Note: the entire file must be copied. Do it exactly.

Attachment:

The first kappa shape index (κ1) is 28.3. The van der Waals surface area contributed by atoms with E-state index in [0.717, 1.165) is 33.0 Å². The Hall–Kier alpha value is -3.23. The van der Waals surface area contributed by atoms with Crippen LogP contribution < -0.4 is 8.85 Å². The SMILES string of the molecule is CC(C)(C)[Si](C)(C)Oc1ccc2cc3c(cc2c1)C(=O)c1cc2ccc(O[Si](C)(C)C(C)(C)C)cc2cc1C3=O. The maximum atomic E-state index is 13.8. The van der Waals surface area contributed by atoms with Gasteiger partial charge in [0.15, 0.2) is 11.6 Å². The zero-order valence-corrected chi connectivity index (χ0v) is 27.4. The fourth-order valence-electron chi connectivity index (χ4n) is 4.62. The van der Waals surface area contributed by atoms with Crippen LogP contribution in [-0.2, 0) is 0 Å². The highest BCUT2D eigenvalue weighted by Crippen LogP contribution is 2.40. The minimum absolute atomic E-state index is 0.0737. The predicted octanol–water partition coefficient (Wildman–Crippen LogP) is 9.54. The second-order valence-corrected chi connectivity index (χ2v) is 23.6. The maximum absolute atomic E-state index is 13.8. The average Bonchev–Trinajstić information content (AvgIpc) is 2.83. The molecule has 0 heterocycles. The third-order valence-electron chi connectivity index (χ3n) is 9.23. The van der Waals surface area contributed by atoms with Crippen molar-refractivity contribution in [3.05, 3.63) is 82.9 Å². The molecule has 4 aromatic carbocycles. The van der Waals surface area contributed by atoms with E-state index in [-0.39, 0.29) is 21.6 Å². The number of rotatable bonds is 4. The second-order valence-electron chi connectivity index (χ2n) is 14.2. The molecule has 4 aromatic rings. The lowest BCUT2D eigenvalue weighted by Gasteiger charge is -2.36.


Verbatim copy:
The first kappa shape index (κ1) is 28.3. The van der Waals surface area contributed by atoms with E-state index in [0.717, 1.165) is 33.0 Å². The Hall–Kier alpha value is -3.23. The van der Waals surface area contributed by atoms with Crippen LogP contribution < -0.4 is 8.85 Å². The SMILES string of the molecule is CC(C)(C)[Si](C)(C)Oc1ccc2cc3c(cc2c1)C(=O)c1cc2ccc(O[Si](C)(C)C(C)(C)C)cc2cc1C3=O. The maximum atomic E-state index is 13.8. The van der Waals surface area contributed by atoms with Gasteiger partial charge in [0.15, 0.2) is 11.6 Å². The zero-order valence-corrected chi connectivity index (χ0v) is 27.4. The fourth-order valence-electron chi connectivity index (χ4n) is 4.62. The van der Waals surface area contributed by atoms with Crippen LogP contribution in [-0.2, 0) is 0 Å². The highest BCUT2D eigenvalue weighted by Crippen LogP contribution is 2.40. The minimum absolute atomic E-state index is 0.0737. The predicted octanol–water partition coefficient (Wildman–Crippen LogP) is 9.54. The second-order valence-corrected chi connectivity index (χ2v) is 23.6. The maximum absolute atomic E-state index is 13.8. The average Bonchev–Trinajstić information content (AvgIpc) is 2.83. The molecule has 0 heterocycles. The third-order valence-electron chi connectivity index (χ3n) is 9.23. The van der Waals surface area contributed by atoms with Crippen molar-refractivity contribution in [3.05, 3.63) is 82.9 Å². The molecule has 4 aromatic carbocycles. The van der Waals surface area contributed by atoms with E-state index in [-0.39, 0.29) is 21.6 Å². The number of rotatable bonds is 4. The second-order valence-electron chi connectivity index (χ2n) is 14.2. The molecule has 4 aromatic rings. The lowest BCUT2D eigenvalue weighted by Gasteiger charge is -2.36.